Chicago Cubs: The Right Fit in Right Field

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Chicago Cubs: The Right Fit in Right Field

Here in the early goings of the 2008-2009 offseason, it took one day for Jim Hendry to possibly set the tone for what could be an unpredictable couple of months. All he had to do was trade away Jose Ceda for Kevin Gregg and tell the Cubs' faithful that Kerry Wood, a fan favorite, was on his way out.

While Cubs' fans were preparing for the possibility of Wood leaving, I doubt that there were many that thought the situation would come to this conclusion so quickly, if at all. The trade for Gregg may or may not have been the reason for what transpired, but it most likely was the nail in the coffin.

But those moves have been picked apart endlessly since they were announced, so there is no need to elaborate further. There are other moves that need to be made.

I don't think it will come as any surprise to Cubs fans which holes are the most glaring: right field and left-handed hitting. I covered both of these points (to a lesser extent than what I plan to do here) in a previous article. For my thoughts on how to solve the problem internally, consult that article.

 

Possible Targets in Free Agency

Bobby Abreu, Garret Anderson, Milton Bradley, Russell Branyan, Ben Broussard, Freddie Bynum, Chris Duffy, Adam Dunn, Cliff Floyd, Luis Gonzalez, Ken Griffey Jr., Nathan Haynes, Eric Hinske, Raul Ibanez, Mark Kotsay, Ryan Langerhans, Felipe Lopez, Rob Mackowiak, Paul McAnulty, Laynce Nix, Trot Nixon, Greg Norton, Corey Patterson, Jason Perry, Scott Podsednik, Chris Snelling, Cory Sullivan, Mark Sweeney, Joe Thurston, Jason Tyner, and Brad Wilkerson are all left-handed or switch-hitting free agents with major league outfield experience.

That's 31 players right there, including minor league free agents.

Noticeably missing from this list are Jim Edmonds and Daryle Ward. Since Edmonds is likely retiring and Ward is easily replaced from within, I see no need to include them in this discussion. If there's anyone else I left out, please let me know.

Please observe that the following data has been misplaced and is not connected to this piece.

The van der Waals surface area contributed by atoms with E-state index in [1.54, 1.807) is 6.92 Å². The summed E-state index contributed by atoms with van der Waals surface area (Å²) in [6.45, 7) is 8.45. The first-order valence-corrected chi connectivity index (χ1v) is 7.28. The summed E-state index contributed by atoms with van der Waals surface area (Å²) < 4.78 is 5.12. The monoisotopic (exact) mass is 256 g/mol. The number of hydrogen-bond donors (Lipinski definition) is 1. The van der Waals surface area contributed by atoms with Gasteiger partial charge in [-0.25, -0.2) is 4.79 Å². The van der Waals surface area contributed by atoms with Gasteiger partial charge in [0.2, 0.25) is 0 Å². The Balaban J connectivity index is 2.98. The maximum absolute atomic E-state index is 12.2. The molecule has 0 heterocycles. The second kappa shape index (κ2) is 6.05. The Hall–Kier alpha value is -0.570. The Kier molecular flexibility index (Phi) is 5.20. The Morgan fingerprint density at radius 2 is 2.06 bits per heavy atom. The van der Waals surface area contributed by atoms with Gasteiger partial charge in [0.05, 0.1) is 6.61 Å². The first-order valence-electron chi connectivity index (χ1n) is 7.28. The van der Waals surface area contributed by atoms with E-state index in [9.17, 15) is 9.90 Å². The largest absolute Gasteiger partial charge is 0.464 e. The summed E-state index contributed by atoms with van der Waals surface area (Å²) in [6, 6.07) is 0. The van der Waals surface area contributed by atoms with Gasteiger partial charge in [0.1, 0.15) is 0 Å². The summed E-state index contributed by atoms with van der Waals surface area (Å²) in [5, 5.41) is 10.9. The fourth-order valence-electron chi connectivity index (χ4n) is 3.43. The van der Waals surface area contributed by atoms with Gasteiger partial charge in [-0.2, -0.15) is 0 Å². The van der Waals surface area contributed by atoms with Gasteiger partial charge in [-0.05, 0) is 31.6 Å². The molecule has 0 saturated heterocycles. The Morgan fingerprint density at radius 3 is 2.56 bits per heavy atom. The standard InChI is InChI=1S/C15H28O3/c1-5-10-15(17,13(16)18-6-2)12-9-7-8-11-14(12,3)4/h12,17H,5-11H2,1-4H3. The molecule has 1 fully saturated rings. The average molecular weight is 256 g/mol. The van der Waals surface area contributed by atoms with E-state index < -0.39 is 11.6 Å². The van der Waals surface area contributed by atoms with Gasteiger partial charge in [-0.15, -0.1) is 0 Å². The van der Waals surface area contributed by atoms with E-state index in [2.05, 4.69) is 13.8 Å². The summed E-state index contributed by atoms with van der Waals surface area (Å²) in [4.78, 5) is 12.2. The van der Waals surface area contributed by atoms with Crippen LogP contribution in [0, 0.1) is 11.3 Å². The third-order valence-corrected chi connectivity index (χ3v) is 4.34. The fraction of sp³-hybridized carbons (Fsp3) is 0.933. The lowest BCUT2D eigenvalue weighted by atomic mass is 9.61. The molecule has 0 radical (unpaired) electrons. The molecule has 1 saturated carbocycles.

Although I could've sworn that I saw an article stating that the Cubs were not going to pursue Abreu, I have completely failed at finding anything that remotely came close to somewhat resembling even an offhanded comment of some thought that may be interpreted as being something to that effect from somebody that had any link whatsoever to any organization including the name "Cubs."

So what better place to start than with him?

Bobby Abreu is a player that has shown the ability to hit for power, hit for average, steal bases, and play great defense with a cannon arm. He has hit .292 over the past three seasons with an average of about 26 stolen bases and 17 home runs.

His defense hasn't taken that much of a hit either, despite being 34 years old (35 on opening day 2009). He would be a great pickup for the Cubs. But if the Cubs weren't willing to dish out the money to keep Kerry Wood, are they really going to give Abreu an offer that will attract him to the North Side?

Raul Ibanez has hit .292 over the past seven seasons with about 22 home runs per year. But he isn't the best defensive outfielder, since he doesn't always take great routes to the ball.

His strikeout totals aren't all that low and his walk totals aren't all that high. Overall, though, he could be a good fit since he does find ways to drive in runs.

Adam Dunn is not going to dazzle anybody defensively, but "The Tower of Power" can rake and, considering that fall is upon us, perhaps this would be a good time to bring in a player with such skills. The 29 year old has hit at least 40 home runs in each of the past five seasons (exactly that number for the past four) and has accompanied each of those seasons with over 100 walks.